You hear the dull roar of another boat gradually coming closer. Eventually, it’s within 100 metres and the motor cuts off. They’re so close you can hear the conversation and the eager whining of their dog.
You can hear the water splashing off their waders as they pull the boat to the shoreline. Your shoulders slump.
You shine your spotlight in their direction in hopes they will move to another location. You can hear them talking to each other.
“Hey, are we too close to those guys over there?”
Then they continue to set up their spot as if you don’t exist. This happens all the time to duck hunters on public water.
In some scenarios, the newcomers, as the last ones in, would respect the unwritten gentleman’s agreement and move to another location. But, if that doesn’t happen, you might consider this situation as an opportunity.
You could choose to see it as a way to make new connections and forge new friendships in your duck blind.
It doesn’t always pay off, but you could choose to see it as a way to make new connections and forge new friendships in your duck blind. I look at duck hunting as a social event. I plan the outing with friends and family, with the added bonus of shooting birds. And I like seeing other hunters out on the water with their friends and family, too.
I’ve been in the aforementioned situation a few times. My first reaction is always the “spotlight shine.” If that fails and safety is an issue, I drive my boat over for a chat with the other hunters.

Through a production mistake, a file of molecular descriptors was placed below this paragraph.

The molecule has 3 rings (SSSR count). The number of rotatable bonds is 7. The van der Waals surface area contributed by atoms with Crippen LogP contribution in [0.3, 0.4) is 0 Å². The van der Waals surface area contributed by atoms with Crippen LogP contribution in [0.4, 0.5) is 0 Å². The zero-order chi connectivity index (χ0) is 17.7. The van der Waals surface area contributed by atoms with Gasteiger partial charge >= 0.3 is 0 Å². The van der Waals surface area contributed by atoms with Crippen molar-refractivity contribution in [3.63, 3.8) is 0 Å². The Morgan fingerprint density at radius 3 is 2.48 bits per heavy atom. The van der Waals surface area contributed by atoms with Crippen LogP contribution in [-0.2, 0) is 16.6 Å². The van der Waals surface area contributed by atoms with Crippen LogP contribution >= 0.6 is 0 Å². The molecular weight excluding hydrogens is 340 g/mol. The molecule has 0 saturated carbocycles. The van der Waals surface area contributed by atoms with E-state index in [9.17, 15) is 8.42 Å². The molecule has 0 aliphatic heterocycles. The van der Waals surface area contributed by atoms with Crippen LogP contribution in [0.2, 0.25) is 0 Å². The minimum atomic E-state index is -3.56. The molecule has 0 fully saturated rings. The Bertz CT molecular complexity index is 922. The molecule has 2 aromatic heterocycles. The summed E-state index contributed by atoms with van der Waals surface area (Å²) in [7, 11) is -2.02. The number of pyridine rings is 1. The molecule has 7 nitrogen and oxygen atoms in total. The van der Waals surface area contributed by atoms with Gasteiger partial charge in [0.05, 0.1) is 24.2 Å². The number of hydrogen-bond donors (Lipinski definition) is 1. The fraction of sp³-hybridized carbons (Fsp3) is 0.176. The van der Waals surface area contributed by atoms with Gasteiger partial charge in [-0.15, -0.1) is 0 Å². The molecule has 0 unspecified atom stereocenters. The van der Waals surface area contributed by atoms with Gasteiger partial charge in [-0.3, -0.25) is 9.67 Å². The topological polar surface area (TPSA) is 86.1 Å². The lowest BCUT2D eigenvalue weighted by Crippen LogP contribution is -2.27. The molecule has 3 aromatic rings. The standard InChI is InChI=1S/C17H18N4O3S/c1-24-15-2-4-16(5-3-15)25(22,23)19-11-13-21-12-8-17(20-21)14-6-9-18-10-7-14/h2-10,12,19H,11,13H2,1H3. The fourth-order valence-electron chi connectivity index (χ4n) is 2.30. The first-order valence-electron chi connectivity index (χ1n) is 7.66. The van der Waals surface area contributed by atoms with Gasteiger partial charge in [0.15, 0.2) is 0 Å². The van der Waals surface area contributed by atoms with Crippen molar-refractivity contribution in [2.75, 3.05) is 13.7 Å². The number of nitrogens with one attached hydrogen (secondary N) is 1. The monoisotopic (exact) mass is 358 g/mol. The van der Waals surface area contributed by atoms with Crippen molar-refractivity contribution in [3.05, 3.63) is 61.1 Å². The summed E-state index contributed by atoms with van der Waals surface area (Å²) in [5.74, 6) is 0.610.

I suggest that in their current position, I will be unable to hunt as they are in danger so close to my blind and they need to relocate. If that fails, I turn to an alternative solution to a crowded hunting area.
Nothing will de-escalate an opposing party faster than an invitation to hunt together.
I invite them to hunt with me. Nothing will de-escalate an opposing party faster than an invitation to hunt together. Obviously, if there are already four of you in a blind, you won’t be able to accommodate more hunters and your best bet is to politely ask the newcomers to find a new spot for safety reasons, then return to your spread.
I emphasize safety as a reason, because it’s really the only justification for asking the late arrivals to move. If safety isn’t a concern, they have just as much right to be there as you do.
If you are going to hunt from separate blinds a hundred metres apart, all you can do is hope your calling and decoy spread is more attractive than theirs. But, if you invite them to hunt with you, you accomplish one of three things.
Make a friend
First, it surprises the newcomers and causes them to think about this as an option – one they likely hadn’t pondered until now. If they agree, you get more decoys in your spread, more shots going downrange, more high-fives in the blind, and the possibility of making new friends.
Second, it puts the emphasis on the late arrivals to make the decision, as you were here first. You’ve shown your openness to include them in your hunt, so hopefully they will feel obligated to join you or move somewhere else.
Third, if they refuse and safety is an issue, tell them in a non-aggressive manner, “Your location here is unsafe as you’re right in the middle of my line of fire. I can’t reorganize my decoys to accommodate you arriving late, if you can even move a few hundred metres away, you’ll be doing us both a favour and we won’t scare each other’s birds away.”
Chances are good this friendly approach will be met with acceptance, and for me, connecting socially with other waterfowlers is part of the appeal of duck hunting.